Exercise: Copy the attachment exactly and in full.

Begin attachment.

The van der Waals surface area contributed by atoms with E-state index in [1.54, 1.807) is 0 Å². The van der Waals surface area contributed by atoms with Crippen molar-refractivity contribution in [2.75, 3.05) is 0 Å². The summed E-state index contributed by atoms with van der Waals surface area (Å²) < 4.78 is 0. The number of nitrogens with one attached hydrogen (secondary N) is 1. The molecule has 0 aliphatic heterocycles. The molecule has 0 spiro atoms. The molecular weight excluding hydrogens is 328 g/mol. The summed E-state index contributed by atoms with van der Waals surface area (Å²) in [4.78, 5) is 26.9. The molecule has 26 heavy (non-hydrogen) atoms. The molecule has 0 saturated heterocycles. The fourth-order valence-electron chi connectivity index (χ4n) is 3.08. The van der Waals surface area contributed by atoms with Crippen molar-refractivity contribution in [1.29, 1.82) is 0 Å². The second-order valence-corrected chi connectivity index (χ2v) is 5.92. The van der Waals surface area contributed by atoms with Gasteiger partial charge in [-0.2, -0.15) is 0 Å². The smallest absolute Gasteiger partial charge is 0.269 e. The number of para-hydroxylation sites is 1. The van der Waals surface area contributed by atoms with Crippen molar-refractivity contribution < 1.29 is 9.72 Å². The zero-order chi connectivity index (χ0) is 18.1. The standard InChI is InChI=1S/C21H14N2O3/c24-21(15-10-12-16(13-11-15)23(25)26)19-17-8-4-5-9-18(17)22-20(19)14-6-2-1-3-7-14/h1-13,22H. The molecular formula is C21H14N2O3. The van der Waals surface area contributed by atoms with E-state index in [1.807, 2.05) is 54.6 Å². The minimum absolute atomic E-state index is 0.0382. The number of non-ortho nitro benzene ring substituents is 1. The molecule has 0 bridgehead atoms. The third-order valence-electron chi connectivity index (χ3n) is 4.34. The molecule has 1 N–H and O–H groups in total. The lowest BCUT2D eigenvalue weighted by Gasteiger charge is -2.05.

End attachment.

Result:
The van der Waals surface area contributed by atoms with E-state index in [1.54, 1.807) is 0 Å². The van der Waals surface area contributed by atoms with Crippen molar-refractivity contribution in [2.75, 3.05) is 0 Å². The summed E-state index contributed by atoms with van der Waals surface area (Å²) < 4.78 is 0. The number of nitrogens with one attached hydrogen (secondary N) is 1. The molecule has 0 aliphatic heterocycles. The molecule has 0 spiro atoms. The molecular weight excluding hydrogens is 328 g/mol. The summed E-state index contributed by atoms with van der Waals surface area (Å²) in [4.78, 5) is 26.9. The molecule has 26 heavy (non-hydrogen) atoms. The molecule has 0 saturated heterocycles. The fourth-order valence-electron chi connectivity index (χ4n) is 3.08. The van der Waals surface area contributed by atoms with Crippen molar-refractivity contribution in [1.29, 1.82) is 0 Å². The second-order valence-corrected chi connectivity index (χ2v) is 5.92. The van der Waals surface area contributed by atoms with Gasteiger partial charge in [-0.2, -0.15) is 0 Å². The smallest absolute Gasteiger partial charge is 0.269 e. The number of para-hydroxylation sites is 1. The van der Waals surface area contributed by atoms with Crippen molar-refractivity contribution < 1.29 is 9.72 Å². The zero-order chi connectivity index (χ0) is 18.1. The standard InChI is InChI=1S/C21H14N2O3/c24-21(15-10-12-16(13-11-15)23(25)26)19-17-8-4-5-9-18(17)22-20(19)14-6-2-1-3-7-14/h1-13,22H. The molecular formula is C21H14N2O3. The van der Waals surface area contributed by atoms with E-state index in [1.807, 2.05) is 54.6 Å². The minimum absolute atomic E-state index is 0.0382. The number of non-ortho nitro benzene ring substituents is 1. The molecule has 0 bridgehead atoms. The third-order valence-electron chi connectivity index (χ3n) is 4.34. The molecule has 1 N–H and O–H groups in total. The lowest BCUT2D eigenvalue weighted by Gasteiger charge is -2.05.